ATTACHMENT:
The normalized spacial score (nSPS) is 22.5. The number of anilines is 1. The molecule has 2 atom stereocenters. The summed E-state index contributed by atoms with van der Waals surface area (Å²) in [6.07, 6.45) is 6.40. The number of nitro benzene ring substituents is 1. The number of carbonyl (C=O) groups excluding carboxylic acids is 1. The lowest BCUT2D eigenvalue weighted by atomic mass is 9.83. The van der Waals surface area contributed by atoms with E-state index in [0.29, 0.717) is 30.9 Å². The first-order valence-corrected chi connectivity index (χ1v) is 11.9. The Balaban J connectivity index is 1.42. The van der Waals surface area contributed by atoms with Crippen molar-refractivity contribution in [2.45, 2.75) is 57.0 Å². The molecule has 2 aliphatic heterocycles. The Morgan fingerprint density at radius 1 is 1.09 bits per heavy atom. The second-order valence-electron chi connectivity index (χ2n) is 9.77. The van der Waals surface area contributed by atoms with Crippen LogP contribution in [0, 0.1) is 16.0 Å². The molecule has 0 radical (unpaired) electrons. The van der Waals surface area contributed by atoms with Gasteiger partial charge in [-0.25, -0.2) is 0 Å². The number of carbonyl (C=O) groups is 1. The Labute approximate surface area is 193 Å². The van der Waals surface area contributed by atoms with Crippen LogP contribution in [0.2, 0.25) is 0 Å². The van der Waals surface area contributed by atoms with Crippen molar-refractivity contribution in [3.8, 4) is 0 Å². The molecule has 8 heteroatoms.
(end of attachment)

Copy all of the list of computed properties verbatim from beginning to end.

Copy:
The normalized spacial score (nSPS) is 22.5. The number of anilines is 1. The molecule has 2 atom stereocenters. The summed E-state index contributed by atoms with van der Waals surface area (Å²) in [6.07, 6.45) is 6.40. The number of nitro benzene ring substituents is 1. The number of carbonyl (C=O) groups excluding carboxylic acids is 1. The lowest BCUT2D eigenvalue weighted by atomic mass is 9.83. The van der Waals surface area contributed by atoms with E-state index in [0.29, 0.717) is 30.9 Å². The first-order valence-corrected chi connectivity index (χ1v) is 11.9. The Balaban J connectivity index is 1.42. The van der Waals surface area contributed by atoms with Crippen molar-refractivity contribution in [2.45, 2.75) is 57.0 Å². The molecule has 2 aliphatic heterocycles. The Morgan fingerprint density at radius 1 is 1.09 bits per heavy atom. The second-order valence-electron chi connectivity index (χ2n) is 9.77. The van der Waals surface area contributed by atoms with Crippen LogP contribution in [0, 0.1) is 16.0 Å². The molecule has 0 radical (unpaired) electrons. The van der Waals surface area contributed by atoms with Gasteiger partial charge in [-0.25, -0.2) is 0 Å². The number of carbonyl (C=O) groups is 1. The Labute approximate surface area is 193 Å². The van der Waals surface area contributed by atoms with Crippen LogP contribution in [0.2, 0.25) is 0 Å². The van der Waals surface area contributed by atoms with Crippen molar-refractivity contribution in [3.8, 4) is 0 Å². The molecule has 8 heteroatoms.